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Aug. 7, 2014 - Boulder Hires First-Ever Chief Resilience Officer

Media Contacts:
Sarah Huntley, City of Boulder Media Relations, 303-441-3155
Max Young, 100 Resilient Cities Communications, 917-710-0553

Boulder hires first-ever Chief Resilience Officer
Gregory Guibert starts Sept. 8 as part of city’s partnership with 100 Resilient Cities – Pioneered by the Rockefeller Foundation

The City of Boulder and 100 Resilient Cities – Pioneered by the Rockefeller Foundation,  announced today that Gregory Guibert, currently with the National Center for Atmospheric Research (NCAR), will be the city’s first-ever Chief Resilience Officer. His first day will be Sept. 8.

In this role, Guibert will be responsible for leading the city’s resilience efforts to help the Boulder community position itself not just to survive challenges, such as the 2013 flood, economic downturns and others, but to recover quickly and thrive.

The appointment of the CRO is a key milestone in the city’s partnership with 100 Resilient Cities.  100RC is an organization dedicated to helping cities around the world build resilience to the social, economic and environmental  challenges they are increasingly facing in a 21st century world. Boulder was one of 32 inaugural cities chosen in December 2013 to kick off this global effort.

“We had many fine candidates apply for this exciting new position, which was very encouraging given the importance of communities focusing on this emerging area,” said Boulder City Manager Jane S. Brautigam. “Gregory’s experience at NCAR, his demonstrated record of developing strategies for urban resilience and his knowledge of our community make him an ideal fit for Boulder. We are excited to welcome him to our team.”

The CRO position will be funded for two years through the city’s partnership with 100 Resilient Cities. Guibert’s annual salary was set at $105,000. In addition to resources for a CRO, participating cities also receive resources for drafting a resilience roadmap; access to private sector, public sector, and non-government organization created resilience tools; and membership in a global network of peer cities to share best practices and challenges.

“Gregory Guibert is joining a network of resilience experts from cities across the globe that will share best practices and begin to build a global practice of resilience,” said Michael Berkowitz, president of 100 Resilient Cities.  “As the CRO from Boulder, one of our inaugural cities, he will bring the best resilience practices of Boulder to the world and the best resilience practices of the world to Boulder.”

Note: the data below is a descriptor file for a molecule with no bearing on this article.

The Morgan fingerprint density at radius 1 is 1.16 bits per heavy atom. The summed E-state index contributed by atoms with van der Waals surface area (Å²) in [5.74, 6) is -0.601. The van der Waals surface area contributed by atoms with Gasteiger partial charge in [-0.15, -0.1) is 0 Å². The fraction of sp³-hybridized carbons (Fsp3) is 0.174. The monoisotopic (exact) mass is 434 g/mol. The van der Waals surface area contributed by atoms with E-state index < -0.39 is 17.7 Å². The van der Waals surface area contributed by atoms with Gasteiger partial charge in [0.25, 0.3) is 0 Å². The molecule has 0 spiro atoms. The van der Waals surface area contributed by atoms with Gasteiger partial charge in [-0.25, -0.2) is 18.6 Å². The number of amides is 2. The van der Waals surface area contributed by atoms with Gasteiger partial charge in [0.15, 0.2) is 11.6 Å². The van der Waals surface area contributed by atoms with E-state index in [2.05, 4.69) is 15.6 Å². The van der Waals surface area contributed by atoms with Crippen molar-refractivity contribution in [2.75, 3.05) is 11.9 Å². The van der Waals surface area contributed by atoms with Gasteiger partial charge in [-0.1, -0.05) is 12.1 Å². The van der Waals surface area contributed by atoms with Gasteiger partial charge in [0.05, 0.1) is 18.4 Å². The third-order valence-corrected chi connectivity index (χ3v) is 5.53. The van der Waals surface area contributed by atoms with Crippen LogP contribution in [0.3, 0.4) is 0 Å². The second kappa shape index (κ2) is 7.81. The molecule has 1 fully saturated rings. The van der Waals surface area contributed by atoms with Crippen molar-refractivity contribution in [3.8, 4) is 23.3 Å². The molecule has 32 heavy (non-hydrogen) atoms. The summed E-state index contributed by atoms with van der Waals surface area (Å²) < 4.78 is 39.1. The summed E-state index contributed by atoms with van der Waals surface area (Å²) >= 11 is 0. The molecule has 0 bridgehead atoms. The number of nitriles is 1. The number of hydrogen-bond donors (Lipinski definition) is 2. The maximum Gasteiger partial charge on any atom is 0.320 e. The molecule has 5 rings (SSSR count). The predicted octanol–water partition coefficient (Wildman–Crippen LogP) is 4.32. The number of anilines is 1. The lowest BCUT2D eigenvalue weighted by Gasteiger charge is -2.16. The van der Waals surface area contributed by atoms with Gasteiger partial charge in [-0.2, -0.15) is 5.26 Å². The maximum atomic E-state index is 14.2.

Guibert said he is delighted to have an opportunity to serve the community he calls home.

“Boulder has such a strong foundation in resilience,” he said. “This has been demonstrated in recent years by its incredible response to both wildfires and floods. I am eager to collaborate with partners throughout our community to build on the tools and strategies we know work and to broaden our understanding and ability to respond to challenges of all kinds.”

For more information about Boulder’s participation in this effort, please visit .  For more information about 100RC, please visit

Gregory Guibert’s Bio

Gregory Guibert has extensive experience in urban resilience, disaster risk reduction, and climate adaptation, coupled with strong communication and management skills. For the last five years, he has worked with the National Center for Atmospheric Research (NCAR) and the Institute for Social and Environmental Transition (ISET), both located in Boulder, on issues directly related to the development and implementation of urban resilience strategies and plans.  Currently at NCAR, he is working to develop and manage innovative projects that address complex social and environmental challenges that lie at the intersection of science, policy, and practice. Across a range of topics—including applied climate science, cyber infrastructure integration, and food security, among others—he is focused on bringing together diverse public, private, and business stakeholders to characterize key problems and explore novel solutions at the boundary of traditional sectors and disciplines. His experience as program director of the University of Colorado’s Natural Hazards Center highlights the strength of his project management background and substantive experience with disaster risk reduction. As program director, he developed and managed full project lifecycles, from initial concept and strategy to successful implementation, with little supervision in a dynamic and active team atmosphere.


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